• It is tempting to believe that we can write down all the requirements for a system and then think our way to a solution in a top-down manor. David Parnas and Paul Clements (1986) Fred Brooks – No Silver Bullet (1986) We know that planning fails at creating certainty. We know it is sub optimal for creating better user experiences and returns because stakeholders are forced to make the most important decisions when they have the least knowledge to do it. So why do we do it.
  • Artifacts: Product backlog, sprint backlog, sprint burndown, release burndown
    Timeboxes: Sprint planning, sprint, daily standup/scrum, sprint review, sprint retro, release planning
  • ??? Pick of tombstone, cemetary
  • Picture of brains
  • Build to last is hooyee. The only companies that truly succeed continually innovate.

Transcript

  • 1. [MM.DD..YY] [PRESENTER] Aug 24, 2010 Agile or Irrelevant Agile or Irrelevant
  • 2. How websites are built • requirements gathering • planning? • design & development • testing • launch • maintenance Photo: http://www.flickr.com/photos/schoolstreet/163727710
  • 3. Why do we plan? •Certainty •On time •On budget •On scope •Better user experience •End user •Stakeholder •Improved returns •Waste What are the outcomes of planning? Photo: http://www.flickr.com/photos/joeshlabotnik/3707230247
  • 4. How are we doing? Source: http://blogs.msdn.com/b/dannawi/archive/2009/05/15/2009-standish-chaos-report-we-are-successful-in-the-failure.aspx
  • 5. Creating valueHow do we know what creates value for end users and stakeholders? Predict | Test
  • 6. Best way to gather opinions http://www.flickr.com/photos/avlxyz/429194752 http://www.flickr.com/photos/ricardofrancone/4358780638 http://www.flickr.com/photos/avlxyz/2270628017 http://www.flickr.com/photos/niallkennedy/54261427
  • 7. Innovation phases time innovation high level specs detailed specs mockups validation live Freedom to innovate Insight to innovate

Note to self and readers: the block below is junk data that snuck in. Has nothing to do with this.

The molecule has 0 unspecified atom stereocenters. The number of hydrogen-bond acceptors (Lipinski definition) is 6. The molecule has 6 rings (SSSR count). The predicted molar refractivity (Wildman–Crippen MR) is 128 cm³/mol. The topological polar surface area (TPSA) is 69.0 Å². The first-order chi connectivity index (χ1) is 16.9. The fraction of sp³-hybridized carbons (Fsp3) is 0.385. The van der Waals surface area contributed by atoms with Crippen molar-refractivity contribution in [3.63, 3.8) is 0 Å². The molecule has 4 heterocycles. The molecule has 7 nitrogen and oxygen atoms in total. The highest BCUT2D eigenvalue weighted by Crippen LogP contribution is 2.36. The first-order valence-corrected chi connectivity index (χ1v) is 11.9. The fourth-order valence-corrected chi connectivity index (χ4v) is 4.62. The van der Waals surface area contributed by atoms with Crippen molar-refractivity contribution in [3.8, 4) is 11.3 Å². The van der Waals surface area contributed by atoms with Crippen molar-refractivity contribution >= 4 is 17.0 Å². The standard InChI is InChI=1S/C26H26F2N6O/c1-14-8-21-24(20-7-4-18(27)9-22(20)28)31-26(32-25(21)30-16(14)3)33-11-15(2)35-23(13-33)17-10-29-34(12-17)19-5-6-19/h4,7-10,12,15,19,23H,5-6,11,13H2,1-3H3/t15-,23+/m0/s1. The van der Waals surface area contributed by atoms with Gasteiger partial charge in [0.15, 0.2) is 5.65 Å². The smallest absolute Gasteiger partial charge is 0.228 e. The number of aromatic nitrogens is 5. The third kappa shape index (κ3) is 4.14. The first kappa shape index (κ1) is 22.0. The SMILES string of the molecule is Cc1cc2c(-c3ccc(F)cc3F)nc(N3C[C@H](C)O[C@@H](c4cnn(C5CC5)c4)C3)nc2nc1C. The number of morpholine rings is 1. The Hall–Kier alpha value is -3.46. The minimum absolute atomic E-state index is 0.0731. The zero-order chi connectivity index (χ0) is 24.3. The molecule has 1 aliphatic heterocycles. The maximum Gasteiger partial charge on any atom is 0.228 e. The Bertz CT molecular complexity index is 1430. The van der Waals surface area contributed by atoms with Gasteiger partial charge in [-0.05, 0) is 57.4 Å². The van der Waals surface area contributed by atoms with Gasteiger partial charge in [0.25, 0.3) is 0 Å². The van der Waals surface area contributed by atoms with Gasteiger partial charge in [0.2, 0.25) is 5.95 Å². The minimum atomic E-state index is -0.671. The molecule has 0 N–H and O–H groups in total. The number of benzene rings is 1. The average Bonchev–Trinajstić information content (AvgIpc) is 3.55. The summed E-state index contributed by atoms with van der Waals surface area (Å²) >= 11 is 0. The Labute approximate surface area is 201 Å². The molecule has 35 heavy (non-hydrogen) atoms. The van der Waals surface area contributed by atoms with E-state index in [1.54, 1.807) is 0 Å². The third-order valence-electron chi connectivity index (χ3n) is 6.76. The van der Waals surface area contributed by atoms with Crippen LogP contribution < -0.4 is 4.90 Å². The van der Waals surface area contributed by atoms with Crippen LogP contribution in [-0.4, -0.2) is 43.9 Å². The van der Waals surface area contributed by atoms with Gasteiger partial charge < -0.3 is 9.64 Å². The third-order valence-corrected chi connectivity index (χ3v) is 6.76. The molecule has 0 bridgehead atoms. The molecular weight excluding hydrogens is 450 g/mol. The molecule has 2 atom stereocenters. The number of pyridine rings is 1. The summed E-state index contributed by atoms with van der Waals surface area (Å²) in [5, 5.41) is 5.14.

• 8. The fallacy Web development can be planned to precision Software development is accidently complex and essential complex Essential complexity cannot be solved with predictive planning http://www.flickr.com/photos/kraetzsche/3820338564
  • 9. The fallacy Web development can be planned to precision http://www.flickr.com/photos/kraetzsche/3820338564 Parnas and Clements 1. User and customers do not know exactly what they want 2. Even if the developers know the requirements, the details become clear only as they develop the system 3. Even if all the details could be know up front, humans are incapable of comprehending that many details 4. Even if we could understand all the details, product and project changes occur 5. People make mistakes
  • 10. Empirical processes http://www.flickr.com/photos/msabbath/2326998337 Individuals and interactions over processes and tools Working software over comprehensive documentation Customer collaboration over contract negotiation Responding to change over following a plan
  • 11. Empirical processes Empirical Process move from predictive to adaptive useful for processes with lots of noise and unpredictability three cornerstones • transparency • inspection • adaption http://www.flickr.com/photos/picture_taking__fool/99560925